What’s the way forward for determining Ambedkar’s legacy? It’s messy, unchartered
A session on BR Ambedkar stressed that he left his stamp on everything, from Dalit empowerment to the nation’s water and power policy. The discussion touched on a range of issues, from how modern India remembered him to how his dreams and plans might have been betrayed by the very systems he helped set up and more.JaipurLitFest Updated: Jan 26, 2018 19:09 IST
What is BR Ambedkar’s greatest legacy? Is it the affirmative action system, India’s Constitution or does it spread across a wider spectrum of issues – labour policy, gender rights and economic theory?
The second day of the Jaipur Literature Festival, Republic Day, opened with a discussion on how modern India remembered Ambedkar, and how his dreams and plans might have been betrayed by the very systems he helped set up. The panelists traversed the many phases of Ambedkar – from the early period of socialism and labour phase, to the intermediate electoral democracy and constitutionalism and the latter rebellion against not just institutional Hinduism but the very document he drafted.
For Jaipur Literature Festival full coverage, click here
For academic Sukhadeo Thorat, Ambedkar was foremost a pragmatist who couldn’t be boxed in narrow debates around Dalit empowerment or reservation. “Ambedkar contributed in everything – on water and power policy, on the reorganisation of states. You name the issue and he worked on it – based on equality, fraternity and justice,” he said.
Thorat also sought to dispel myths around the belief that Ambedkar wanted quotas to be discontinued after 10 years, and pointed out that Vallabhbhai Patel had blocked reservations at the last minute during the constituent assembly sessions. It is only when Ambedkar threatened to quit, and put the drafting of the Constitution in jeopardy that negotiations began. “Ambedkar wanted quotas in jobs, education and politics; he didn’t want quotas to be temporary. That was Patel. Ambedkar negotiated under pressure,” he added. “Reservation is based on discrimination. It should continue as long as there is discrimination.”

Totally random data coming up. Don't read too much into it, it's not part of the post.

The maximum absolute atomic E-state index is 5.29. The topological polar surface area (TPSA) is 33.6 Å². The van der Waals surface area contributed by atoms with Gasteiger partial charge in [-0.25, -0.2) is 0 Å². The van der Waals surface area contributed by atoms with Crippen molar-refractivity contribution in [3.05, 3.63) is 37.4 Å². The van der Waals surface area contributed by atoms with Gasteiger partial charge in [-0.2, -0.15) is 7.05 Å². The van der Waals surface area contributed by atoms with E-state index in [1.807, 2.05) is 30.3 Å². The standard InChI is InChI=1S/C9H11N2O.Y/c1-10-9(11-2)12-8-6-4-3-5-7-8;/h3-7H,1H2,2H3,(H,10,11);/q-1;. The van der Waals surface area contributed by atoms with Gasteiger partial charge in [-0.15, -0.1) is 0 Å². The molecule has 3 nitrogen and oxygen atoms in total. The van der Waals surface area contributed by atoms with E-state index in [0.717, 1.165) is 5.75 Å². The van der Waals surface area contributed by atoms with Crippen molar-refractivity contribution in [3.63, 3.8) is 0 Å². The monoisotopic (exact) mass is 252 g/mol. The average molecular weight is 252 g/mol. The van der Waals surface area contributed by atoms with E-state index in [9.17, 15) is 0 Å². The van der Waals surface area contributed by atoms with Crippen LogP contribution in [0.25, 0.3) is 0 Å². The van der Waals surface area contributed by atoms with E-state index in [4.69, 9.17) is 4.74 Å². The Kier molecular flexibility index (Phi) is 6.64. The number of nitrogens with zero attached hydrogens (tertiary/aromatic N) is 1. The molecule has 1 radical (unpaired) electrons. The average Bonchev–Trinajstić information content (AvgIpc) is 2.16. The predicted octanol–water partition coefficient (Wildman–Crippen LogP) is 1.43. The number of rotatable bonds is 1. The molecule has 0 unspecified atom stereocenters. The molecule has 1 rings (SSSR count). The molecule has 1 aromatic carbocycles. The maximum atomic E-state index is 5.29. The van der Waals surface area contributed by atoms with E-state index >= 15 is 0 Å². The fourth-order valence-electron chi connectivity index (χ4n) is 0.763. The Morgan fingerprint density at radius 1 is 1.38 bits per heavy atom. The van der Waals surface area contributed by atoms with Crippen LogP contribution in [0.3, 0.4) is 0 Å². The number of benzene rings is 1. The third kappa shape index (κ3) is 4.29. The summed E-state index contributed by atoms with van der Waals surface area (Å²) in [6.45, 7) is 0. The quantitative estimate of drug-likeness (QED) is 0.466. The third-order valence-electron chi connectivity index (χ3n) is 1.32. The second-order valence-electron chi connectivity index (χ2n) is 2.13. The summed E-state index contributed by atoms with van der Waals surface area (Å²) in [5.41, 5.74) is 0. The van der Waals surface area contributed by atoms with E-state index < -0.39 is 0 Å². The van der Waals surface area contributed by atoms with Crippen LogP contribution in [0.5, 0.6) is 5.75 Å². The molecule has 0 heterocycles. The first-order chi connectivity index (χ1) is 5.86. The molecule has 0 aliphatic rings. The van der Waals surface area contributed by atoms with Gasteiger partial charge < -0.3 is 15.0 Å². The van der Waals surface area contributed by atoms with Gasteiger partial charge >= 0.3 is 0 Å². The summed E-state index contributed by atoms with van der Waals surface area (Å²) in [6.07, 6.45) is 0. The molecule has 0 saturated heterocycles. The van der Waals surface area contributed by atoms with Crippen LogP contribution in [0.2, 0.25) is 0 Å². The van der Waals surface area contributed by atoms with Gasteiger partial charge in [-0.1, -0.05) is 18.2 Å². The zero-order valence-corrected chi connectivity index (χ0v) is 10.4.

Political scientist Christophe Jaffrelot agreed. He said the lack of data made it impossible to guage the progress of Dalits but underlined the importance of quotas as shown by the absence of Dalits in sectors where there is no reservation, such as the private sector. “The other important strand of Ambedkar is conversion. He believed there is no way to reform Hinduism from the inside. You have to leave.”
For author Chintan Chandrachud, Ambedkar’s influence was threefold: First in instituting Article 32, the right to constitutional remedy by which courts can strike down laws deemed harmful. The second was the lengthy and detailed nature of the constitution that made space for even provisions for local-body elections. The third was the idea of constitutional morality that mirrored Ambedkar’s disavowal of the tactics of civil disobedience and Satyagraha. “Play by the rules and challenge using argument was his way,” Chandrachud said.
Watch: Hindustan Times team at JLF 2018. HT reporters from the ground
But as powerful as Ambedkar’s legacy is, it is not without its disappointments – primarily in the ways caste continues to define jobs, education and political life for a majority of Indians. “The moment you remove reservation, there are no Dalits. The democracy Ambedkar envisaged centred freedom of expression, individual rights and freedom. He wouldn’t recognise today’s India,” said Jaffrelot.
Moreover, as writer Manoranjan Byapari added, the promise of social upliftment was betrayed, not just by the government but also the left parties, who let caste get enshrined in their upper echelons. “In their hearts was Brahmanism. They kept their ritual worship and janeu. They used the Dalits,” he said.
The way forward for determining Ambedkar’s legacy is messy and uncharted – with forces from the left and the right raring to appropriate the man. Chandrachud offers an example to sum up the man’s powerful vision: in the closing debates of the constituent assembly, Jawaharlal Nehru and Ambedkar clashed on how flexible the constitution should be. India’s first prime minister believed it should be easily amenable but Ambedkar wanted strict provisions. In the short term, it seemed Nehru had won. In the first 20 years, the Constitution was often amended, aided by the Congress’ brute majority. But after the Emergency and in recent years, the changes have been fewer and less frequent – the basic character of the Constitution appears to have settled in. In the long run, Ambedkar has held sway.
Follow @htlifeandstyle for more